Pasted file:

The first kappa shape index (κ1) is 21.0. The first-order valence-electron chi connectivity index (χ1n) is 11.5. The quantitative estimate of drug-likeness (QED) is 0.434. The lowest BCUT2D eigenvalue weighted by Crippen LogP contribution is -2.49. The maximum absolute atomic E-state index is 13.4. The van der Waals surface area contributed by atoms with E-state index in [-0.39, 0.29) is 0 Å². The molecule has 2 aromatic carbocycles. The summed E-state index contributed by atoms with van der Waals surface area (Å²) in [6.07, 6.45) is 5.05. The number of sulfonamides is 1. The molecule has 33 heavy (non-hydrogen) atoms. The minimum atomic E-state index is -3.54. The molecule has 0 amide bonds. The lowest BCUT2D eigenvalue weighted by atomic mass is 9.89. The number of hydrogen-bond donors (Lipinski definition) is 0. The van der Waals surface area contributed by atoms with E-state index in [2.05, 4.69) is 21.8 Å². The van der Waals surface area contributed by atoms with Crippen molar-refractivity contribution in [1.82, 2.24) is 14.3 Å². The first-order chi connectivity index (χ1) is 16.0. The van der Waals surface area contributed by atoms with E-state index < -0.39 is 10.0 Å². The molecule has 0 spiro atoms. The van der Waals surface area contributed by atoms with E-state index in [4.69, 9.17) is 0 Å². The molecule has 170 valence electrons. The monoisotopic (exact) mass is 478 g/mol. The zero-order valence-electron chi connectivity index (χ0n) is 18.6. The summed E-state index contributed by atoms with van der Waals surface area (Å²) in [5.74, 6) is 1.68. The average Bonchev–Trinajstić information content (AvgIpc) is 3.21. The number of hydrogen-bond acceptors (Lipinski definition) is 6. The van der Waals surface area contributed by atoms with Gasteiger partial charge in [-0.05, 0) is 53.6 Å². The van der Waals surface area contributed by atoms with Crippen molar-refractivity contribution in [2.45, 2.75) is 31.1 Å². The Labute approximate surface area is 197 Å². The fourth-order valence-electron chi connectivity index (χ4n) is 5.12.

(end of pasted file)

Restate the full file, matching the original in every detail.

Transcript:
The first kappa shape index (κ1) is 21.0. The first-order valence-electron chi connectivity index (χ1n) is 11.5. The quantitative estimate of drug-likeness (QED) is 0.434. The lowest BCUT2D eigenvalue weighted by Crippen LogP contribution is -2.49. The maximum absolute atomic E-state index is 13.4. The van der Waals surface area contributed by atoms with E-state index in [-0.39, 0.29) is 0 Å². The molecule has 2 aromatic carbocycles. The summed E-state index contributed by atoms with van der Waals surface area (Å²) in [6.07, 6.45) is 5.05. The number of sulfonamides is 1. The molecule has 33 heavy (non-hydrogen) atoms. The minimum atomic E-state index is -3.54. The molecule has 0 amide bonds. The lowest BCUT2D eigenvalue weighted by atomic mass is 9.89. The number of hydrogen-bond donors (Lipinski definition) is 0. The van der Waals surface area contributed by atoms with E-state index in [2.05, 4.69) is 21.8 Å². The van der Waals surface area contributed by atoms with Crippen molar-refractivity contribution in [1.82, 2.24) is 14.3 Å². The first-order chi connectivity index (χ1) is 16.0. The van der Waals surface area contributed by atoms with E-state index < -0.39 is 10.0 Å². The molecule has 0 spiro atoms. The van der Waals surface area contributed by atoms with E-state index in [4.69, 9.17) is 0 Å². The molecule has 170 valence electrons. The monoisotopic (exact) mass is 478 g/mol. The zero-order valence-electron chi connectivity index (χ0n) is 18.6. The summed E-state index contributed by atoms with van der Waals surface area (Å²) in [5.74, 6) is 1.68. The average Bonchev–Trinajstić information content (AvgIpc) is 3.21. The number of hydrogen-bond acceptors (Lipinski definition) is 6. The van der Waals surface area contributed by atoms with Gasteiger partial charge in [-0.05, 0) is 53.6 Å². The van der Waals surface area contributed by atoms with Crippen molar-refractivity contribution in [2.45, 2.75) is 31.1 Å². The Labute approximate surface area is 197 Å². The fourth-order valence-electron chi connectivity index (χ4n) is 5.12.